"Bridget Jones: The Edge of Reason" by Helen Fielding

She's back, she's got her weight down, she's got Mark Darcy and she's in a Thai jail on drug charges.

Published February 29, 2000 5:00PM (EST)

No, "Bridget Jones's Diary" was not "Anna Karenina." But it's too bad this buoyant, clever, self-consciously slight book got caught up in a media-created New Social Phenomenon. (Unmarried women in their 30s! Now there's a story.) The book's very success seemed to set off the frenzy, and when less talented -- and much less funny -- writers like Laura Zigman and Melissa Bank set out to plow the same territory, it looked as though Helen Fielding's effervescent creation might become a casualty. Plans for a sequel were talked about, but how could Fielding possibly keep the franchise going after all that hoo-ha? Would an oversaturated reading public turn up their noses at another dose of Bridget?

Happily for those who appreciated the self-mocking, literate-chick humor of the original, "Bridget Jones: The Edge of Reason" is just as much fun. Fielding has not bowed to criticism -- Bridget is no more self-assured; no less dependent on a boyfriend for her self-image; no less a flighty, neurotic, work-avoiding wreck this time around. Fielding hasn't even downplayed Bridget's much-remarked-on weight obsession. In fact, the book opens by diving right back into the formula:

Monday 27 January
129 lbs. (total fat groove), boyfriends 1 (hurrah!), shags 3 (hurrah!), calories 2,100, calories used up by shags 600, so total calories 1,500 (exemplary).

It's an inspired comic device, having Bridget tally up the day's numbers -- weight and later, cigarettes smoked, alcohol consumed, assorted triumphs and humiliations -- before reporting on events in her madcap telegraphic shorthand, grasping desperately all the while for a sense of control. With Mark Darcy having turned into a bona fide boyfriend, Bridget is finally doing all right in the shag department -- and her glee suggests that what Americans would call her "body issues" aren't putting a crimp in things.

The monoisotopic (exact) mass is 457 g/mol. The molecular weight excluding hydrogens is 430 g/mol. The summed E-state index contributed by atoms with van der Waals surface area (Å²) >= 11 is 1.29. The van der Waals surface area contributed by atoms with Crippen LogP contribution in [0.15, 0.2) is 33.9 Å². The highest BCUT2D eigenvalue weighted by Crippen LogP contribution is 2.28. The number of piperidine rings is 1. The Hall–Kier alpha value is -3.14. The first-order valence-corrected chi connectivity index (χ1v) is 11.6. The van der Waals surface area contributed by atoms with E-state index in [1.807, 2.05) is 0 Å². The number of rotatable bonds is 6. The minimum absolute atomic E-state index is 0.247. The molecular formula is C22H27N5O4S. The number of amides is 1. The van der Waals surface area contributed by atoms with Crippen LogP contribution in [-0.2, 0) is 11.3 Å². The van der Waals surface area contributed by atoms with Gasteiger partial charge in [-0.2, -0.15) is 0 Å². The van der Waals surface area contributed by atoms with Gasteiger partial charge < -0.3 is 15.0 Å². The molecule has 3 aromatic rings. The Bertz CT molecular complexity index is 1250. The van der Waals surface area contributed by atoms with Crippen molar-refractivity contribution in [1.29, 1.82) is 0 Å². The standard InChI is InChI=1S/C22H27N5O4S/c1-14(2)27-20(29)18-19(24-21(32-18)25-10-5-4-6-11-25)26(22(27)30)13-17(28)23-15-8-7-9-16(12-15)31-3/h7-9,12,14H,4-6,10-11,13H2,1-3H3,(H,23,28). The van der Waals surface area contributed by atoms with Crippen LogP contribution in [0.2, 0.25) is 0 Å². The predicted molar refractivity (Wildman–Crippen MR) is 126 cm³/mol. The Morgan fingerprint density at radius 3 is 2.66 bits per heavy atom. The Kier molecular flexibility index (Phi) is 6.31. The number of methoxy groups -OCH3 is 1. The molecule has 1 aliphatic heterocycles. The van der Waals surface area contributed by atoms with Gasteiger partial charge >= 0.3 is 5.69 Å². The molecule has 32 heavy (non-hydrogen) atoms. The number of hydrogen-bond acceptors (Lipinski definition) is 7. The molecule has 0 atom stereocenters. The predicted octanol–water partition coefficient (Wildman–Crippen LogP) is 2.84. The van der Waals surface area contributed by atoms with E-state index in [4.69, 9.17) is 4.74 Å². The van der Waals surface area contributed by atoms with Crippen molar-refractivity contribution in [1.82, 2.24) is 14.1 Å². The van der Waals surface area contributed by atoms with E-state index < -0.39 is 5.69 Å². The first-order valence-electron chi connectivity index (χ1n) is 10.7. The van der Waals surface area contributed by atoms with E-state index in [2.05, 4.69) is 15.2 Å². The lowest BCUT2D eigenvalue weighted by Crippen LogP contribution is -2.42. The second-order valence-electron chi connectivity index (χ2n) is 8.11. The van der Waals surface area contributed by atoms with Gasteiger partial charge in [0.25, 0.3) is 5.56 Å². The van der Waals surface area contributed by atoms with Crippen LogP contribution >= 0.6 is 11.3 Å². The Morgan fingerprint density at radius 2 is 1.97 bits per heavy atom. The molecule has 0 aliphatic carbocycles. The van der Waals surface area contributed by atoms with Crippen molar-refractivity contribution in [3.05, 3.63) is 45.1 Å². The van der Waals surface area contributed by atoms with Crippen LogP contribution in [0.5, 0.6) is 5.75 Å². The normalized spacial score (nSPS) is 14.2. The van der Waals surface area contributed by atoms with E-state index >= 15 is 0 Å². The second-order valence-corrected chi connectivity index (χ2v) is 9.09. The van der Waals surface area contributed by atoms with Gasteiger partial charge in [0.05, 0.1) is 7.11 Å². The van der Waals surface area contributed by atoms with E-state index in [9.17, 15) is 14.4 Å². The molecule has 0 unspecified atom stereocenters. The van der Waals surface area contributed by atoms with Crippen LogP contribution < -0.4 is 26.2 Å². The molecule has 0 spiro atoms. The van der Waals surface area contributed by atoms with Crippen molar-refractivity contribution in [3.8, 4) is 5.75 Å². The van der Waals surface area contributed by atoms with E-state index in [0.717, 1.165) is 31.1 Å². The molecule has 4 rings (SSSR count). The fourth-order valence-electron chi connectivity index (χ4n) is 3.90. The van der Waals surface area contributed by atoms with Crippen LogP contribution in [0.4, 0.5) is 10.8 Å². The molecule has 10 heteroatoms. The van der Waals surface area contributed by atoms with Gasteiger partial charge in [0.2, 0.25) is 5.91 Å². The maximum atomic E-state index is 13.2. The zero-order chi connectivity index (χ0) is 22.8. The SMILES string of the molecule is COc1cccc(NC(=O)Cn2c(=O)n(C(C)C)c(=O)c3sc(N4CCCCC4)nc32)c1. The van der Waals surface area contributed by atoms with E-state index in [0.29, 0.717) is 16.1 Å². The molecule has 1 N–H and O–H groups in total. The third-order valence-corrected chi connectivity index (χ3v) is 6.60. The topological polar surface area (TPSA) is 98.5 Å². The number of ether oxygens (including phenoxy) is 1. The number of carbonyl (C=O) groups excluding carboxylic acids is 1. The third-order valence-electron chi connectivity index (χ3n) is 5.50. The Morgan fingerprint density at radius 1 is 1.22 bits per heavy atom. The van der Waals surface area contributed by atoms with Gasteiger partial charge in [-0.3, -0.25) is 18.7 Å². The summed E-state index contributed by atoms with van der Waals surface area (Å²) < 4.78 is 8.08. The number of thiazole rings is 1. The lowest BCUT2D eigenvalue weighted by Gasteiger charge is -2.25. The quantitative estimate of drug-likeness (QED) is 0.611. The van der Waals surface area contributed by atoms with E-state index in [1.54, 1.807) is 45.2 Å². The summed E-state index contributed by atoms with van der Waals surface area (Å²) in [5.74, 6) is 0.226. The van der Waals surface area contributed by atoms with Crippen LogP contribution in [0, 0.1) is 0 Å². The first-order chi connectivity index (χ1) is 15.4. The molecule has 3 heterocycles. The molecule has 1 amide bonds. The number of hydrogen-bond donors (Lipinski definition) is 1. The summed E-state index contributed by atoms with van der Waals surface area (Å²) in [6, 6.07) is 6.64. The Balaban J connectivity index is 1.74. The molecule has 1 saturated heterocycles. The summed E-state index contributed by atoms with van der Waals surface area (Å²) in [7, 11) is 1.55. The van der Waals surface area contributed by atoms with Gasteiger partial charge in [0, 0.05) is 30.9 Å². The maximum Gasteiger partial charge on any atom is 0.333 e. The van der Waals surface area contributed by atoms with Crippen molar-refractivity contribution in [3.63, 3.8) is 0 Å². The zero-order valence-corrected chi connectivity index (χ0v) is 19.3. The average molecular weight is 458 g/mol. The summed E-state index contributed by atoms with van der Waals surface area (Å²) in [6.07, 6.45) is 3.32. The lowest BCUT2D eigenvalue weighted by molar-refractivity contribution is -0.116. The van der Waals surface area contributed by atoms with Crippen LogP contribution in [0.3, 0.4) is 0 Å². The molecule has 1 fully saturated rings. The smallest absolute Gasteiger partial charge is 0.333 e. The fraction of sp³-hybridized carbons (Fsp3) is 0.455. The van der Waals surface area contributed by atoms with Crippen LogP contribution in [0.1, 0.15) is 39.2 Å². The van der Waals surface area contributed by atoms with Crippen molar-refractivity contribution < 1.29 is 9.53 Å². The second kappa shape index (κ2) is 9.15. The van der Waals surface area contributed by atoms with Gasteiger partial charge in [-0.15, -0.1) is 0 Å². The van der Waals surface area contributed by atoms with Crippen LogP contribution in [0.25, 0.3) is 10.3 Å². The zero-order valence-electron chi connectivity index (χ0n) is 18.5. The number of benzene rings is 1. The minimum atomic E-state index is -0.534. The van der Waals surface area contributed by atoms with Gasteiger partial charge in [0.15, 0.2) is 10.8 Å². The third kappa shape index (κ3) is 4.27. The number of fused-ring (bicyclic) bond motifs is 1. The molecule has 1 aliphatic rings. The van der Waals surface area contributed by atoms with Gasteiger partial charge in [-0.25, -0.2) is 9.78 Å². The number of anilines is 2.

But now Bridget has to figure out how to deal with some pressing new life concerns, like keeping the relationship going while remaining in constant communication with her singleton girlfriends Jude and Shazzer. Fielding throws in some amusing satire of the self-help mentality as Bridget attempts to run her life according to wisdom gleaned from an endless supply of mutually contradictory titles. "Are you supposed to read them in pairs?" Mark asks. "Cover yourself both ways? 'Happy to Be Single' with 'How to Find Your Perfect Partner in 30 Days'? 'Buddhism Made Simple' with 'Going for It' by Victor Kiam?"

Fielding knows how to keep a plot moving. There are plenty of changes of scenery -- Bridget makes it to Italy, Switzerland and Thailand in the course of the book -- and some good slapstick humor, much of it provided by the wealthy, beautiful and odious Rebecca, a maniacal rival for Mark's affections who will stop at nothing to win him away from Bridget. We also get some useful new vocabulary words, such as "mentionitis" -- "you know, when someone's name keeps coming up when it's not strictly relevant," which afflicts Mark vis-`-vis Rebecca -- and "jellyfisher," which describes Rebecca herself: "You have a conversation with her that seems all nice and friendly, then you suddenly feel like you've been stung and you don't know where it came from."

Like the original, however, "The Edge of Reason" may be too much of a good thing. I don't know what I'd suggest cutting -- certainly not the bit where Bridget lands in a Thai jail on drug charges and resorts to renting out her Wonderbra to her fellow prisoners -- but the book is about a hundred pages too long. Also, just how dumb is Bridget supposed to be? When she lands a career-making interview with Colin Firth and winds up blathering like a complete idiot for pages and pages, the humor is too broad since no one around her is ever depicted in comparably extreme terms. But I'm willing to put my quibbles aside. It may not add much to anybody's intellectual credentials, but it's a treat to spend some more time in Fielding's warm, whimsical, sneakily wise fictional world.

By Maria Russo

Maria Russo has been a writer and editor at The Los Angeles Times, The New York Observer and Salon, and is a regular contributor to the New York Times Book Review.

MORE FROM Maria Russo

Related Topics ------------------------------------------